The landscape of nonprofit/public governance has changed dramatically in recent years. In my travels around the country these days, I’m increasingly encountering a new breed of volunteer taking the helm of nonprofit boards of all kinds of organizations, including economic and community development corporations. This new breed of board chair is the polar opposite of the passive figurehead of yore whose role was essentially ceremonial. These days, board chairs more and more often take the gavel intending to make a real difference in the affairs of the organization they have signed on to govern – now! They expect that their investment of time and energy will yield a rich return, not only in terms of organizational impact, but also intense satisfaction – sooner, rather than later.
I’m also seeing a concomitant development: really “board-savvy” chief executive officers who understand that they can’t afford to take a distant, hands-off approach to the board and governance function generally. This new breed of CEO recognizes that she must make working with her board a top chief executive priority, meriting a large dollop of her time: at least 25 percent on the average. This board-savvy CEO makes a serious, ongoing effort to keep up with developments in the rapidly evolving field of nonprofit/public governance, and enthusiastically wears two hats only the chief executive can wear. One is Chief Board Developer, taking the lead in helping his board build its governing capacity. The other is Chief Relationship Builder, taking the initiative in forming a close, positive, and productive working relationship with his board generally, and particularly with the board chair or president, arguably the most important of all CEO partnerships.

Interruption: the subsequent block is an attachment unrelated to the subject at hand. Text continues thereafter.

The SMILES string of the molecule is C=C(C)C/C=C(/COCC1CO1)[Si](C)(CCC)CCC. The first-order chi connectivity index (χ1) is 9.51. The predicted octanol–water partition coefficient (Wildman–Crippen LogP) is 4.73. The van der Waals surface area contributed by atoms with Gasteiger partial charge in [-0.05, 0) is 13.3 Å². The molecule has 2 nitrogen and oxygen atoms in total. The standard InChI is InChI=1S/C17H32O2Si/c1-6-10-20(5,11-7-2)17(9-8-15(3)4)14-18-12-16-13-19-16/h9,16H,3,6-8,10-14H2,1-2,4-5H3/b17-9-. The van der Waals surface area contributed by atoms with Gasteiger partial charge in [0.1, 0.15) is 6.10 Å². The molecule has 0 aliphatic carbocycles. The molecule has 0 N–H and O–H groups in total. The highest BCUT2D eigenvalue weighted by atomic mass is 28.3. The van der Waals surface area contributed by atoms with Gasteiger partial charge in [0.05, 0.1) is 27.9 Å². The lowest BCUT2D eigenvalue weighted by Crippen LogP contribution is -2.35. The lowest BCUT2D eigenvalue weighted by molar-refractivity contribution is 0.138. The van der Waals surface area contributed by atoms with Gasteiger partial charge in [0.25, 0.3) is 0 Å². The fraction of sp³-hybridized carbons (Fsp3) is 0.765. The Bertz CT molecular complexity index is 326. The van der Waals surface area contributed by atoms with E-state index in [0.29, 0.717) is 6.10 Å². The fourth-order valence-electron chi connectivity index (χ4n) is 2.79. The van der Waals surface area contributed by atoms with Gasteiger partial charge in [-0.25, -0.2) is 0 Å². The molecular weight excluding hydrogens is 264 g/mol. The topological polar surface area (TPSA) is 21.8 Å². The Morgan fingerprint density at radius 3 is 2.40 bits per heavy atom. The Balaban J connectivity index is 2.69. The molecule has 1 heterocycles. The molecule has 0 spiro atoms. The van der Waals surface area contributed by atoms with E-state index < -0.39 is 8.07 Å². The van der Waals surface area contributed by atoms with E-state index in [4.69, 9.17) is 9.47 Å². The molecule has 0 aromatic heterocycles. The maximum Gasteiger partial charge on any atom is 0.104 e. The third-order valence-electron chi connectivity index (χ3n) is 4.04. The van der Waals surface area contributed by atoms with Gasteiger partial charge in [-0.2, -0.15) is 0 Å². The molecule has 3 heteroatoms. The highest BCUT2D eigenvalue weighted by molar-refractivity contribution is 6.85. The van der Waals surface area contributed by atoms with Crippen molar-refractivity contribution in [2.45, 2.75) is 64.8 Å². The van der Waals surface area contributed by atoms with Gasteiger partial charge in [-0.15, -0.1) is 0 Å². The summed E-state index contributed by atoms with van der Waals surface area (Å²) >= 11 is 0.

The Community Development Foundation in Tupelo, Mississippi is fortunate to have a truly board-savvy President/CEO at the helm who is the perfect helpmate for the new-breed board chair. David Rumbarger not only treats the CDF’s governing function as a top-tier chief executive function, he also plays a hands-on role – along with the CDF Board Development Committee – in making sure that every new Board chair hits the ground running when she takes the gavel. David doesn’t only pay close attention to preparing his Board chair to succeed in leading the CDF Board’s deliberations. He also, as you’ll learn from the video interview that he and I recently recorded, makes a real effort to cement his working relationship with the chair by, among other things, providing his chair with non-monetary compensation in the form of, for example, ego satisfaction and assistance in achieving professional goals. David’s up-close and personal attention to his Board chairs over the years has paid off handsomely for Tupelo’s Community Development Foundation, which is widely seen as a superbly governed nonprofit organization.